cat and baby
Eliot and my newborn daughter, Holly

Suni died suddenly, before his time. It was painful and raw and took me a long time to get over the guilt of losing him and how he died.

Levi was tough because it hit the whole family and was also sudden. We all grieved together, and I still remember the four of us huddled around his grave sobbing.

For others, it was sad but expected. Mitzy and Misha were both 16 when they passed. I missed them but also realised that they had become old and unwell.

Physical symptoms of grief

Grief is not just an emotion; it is a form of stress which can affect us physically too.

  • Nausea
  • Headache
  • Insomnia
  • Lethargy
  • Loss of appetite
  • Less patience

How long does the grief last?

There is no timeline on grief; it lasts as long as it lasts. My own experience has been that immediately after the loss of a cat, the pain is all-consuming, and the loss and sorrow are with me at all times. But slowly, life returns to normal. Every time I think of those pets, I feel a pang of sadness, but it is not with me all the time like it is in the early days.

Grief is unique, and we all take a different amount of time. Don’t rush yourself, don’t place additional weight on your shoulders by feeling guilty for grieving, but if you are struggling to cope after an extended period, please consider finding a trained pet-grief counsellor who can help you process your feelings.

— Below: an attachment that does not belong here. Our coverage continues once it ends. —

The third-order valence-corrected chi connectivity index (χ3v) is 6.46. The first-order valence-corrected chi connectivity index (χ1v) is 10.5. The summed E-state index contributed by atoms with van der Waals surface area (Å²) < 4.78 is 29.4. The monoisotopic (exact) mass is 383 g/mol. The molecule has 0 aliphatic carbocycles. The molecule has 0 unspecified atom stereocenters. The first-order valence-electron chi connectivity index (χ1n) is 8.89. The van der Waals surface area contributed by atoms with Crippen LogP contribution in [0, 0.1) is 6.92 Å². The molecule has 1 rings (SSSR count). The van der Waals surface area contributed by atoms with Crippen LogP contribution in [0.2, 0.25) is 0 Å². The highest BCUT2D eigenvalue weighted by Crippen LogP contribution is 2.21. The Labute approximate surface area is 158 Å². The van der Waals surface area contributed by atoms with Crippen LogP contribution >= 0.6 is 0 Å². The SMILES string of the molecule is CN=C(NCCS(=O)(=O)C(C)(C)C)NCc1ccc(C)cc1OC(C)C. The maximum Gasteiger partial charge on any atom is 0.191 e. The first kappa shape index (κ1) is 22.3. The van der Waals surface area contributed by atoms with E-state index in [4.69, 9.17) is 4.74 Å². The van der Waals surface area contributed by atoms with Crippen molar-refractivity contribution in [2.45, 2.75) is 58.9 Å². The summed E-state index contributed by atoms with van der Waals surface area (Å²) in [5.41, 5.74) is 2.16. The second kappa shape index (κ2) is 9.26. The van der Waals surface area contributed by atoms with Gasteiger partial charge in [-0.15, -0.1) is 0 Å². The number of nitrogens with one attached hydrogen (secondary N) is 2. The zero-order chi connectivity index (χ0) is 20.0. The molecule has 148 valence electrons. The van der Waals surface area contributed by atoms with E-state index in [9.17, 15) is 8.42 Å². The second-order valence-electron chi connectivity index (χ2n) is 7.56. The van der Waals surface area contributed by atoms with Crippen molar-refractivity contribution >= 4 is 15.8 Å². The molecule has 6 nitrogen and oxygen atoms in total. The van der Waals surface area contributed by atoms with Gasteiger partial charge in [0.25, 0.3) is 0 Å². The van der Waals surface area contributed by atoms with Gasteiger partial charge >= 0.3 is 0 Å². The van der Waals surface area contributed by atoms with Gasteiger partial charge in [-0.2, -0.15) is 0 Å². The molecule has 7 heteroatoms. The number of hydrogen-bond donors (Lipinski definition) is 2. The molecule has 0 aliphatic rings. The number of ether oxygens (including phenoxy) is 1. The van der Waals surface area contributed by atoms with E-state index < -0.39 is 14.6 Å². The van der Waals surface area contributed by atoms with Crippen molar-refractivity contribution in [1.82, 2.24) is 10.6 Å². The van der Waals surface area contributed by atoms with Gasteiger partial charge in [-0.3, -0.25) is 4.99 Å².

What can you do to feel better?

Please remember that it takes time, don’t rush yourself and don’t push feelings down. There is no time limit on grief. Find people to talk to, either pet lovers or a grief counsellor.

I have found solace on Internet forums or more recently, cat Facebook groups. Cat-World has a Facebook group, and you are always welcome to join for a place to talk.

Surround yourself with people who love you and understand how you are feeling. Compassionate friends or family members and especially pet lovers who understand and empathise. It can help to have an understanding ear.

Schedule exercise if you can. While supporting a friend in an extremely difficult situation, I found walking with her gave her an outlet in which just to talk, no pressure, we just walked and talked, which seemed less invasive than face to face contact over a coffee. Sometimes we would say nothing at all.

What not to say to somebody who has lost a pet

Somebody who has lost a pet is grieving, but people are often dismissed. Not everybody understands the depth of a bond people have with their pets. A cat isn’t a toaster; you can’t just go out and replace it with a new one. Every cat has his or her personality and a unique bond with their human companions.

  • Why are you so upset, it is just a cat?
  • You will get over it.
  • You can get another cat.
  • He is in a better place now.
  • I never liked cats anyway.
  • It was probably for the best.
  • You still have other cats.
  • These things happen for a reason.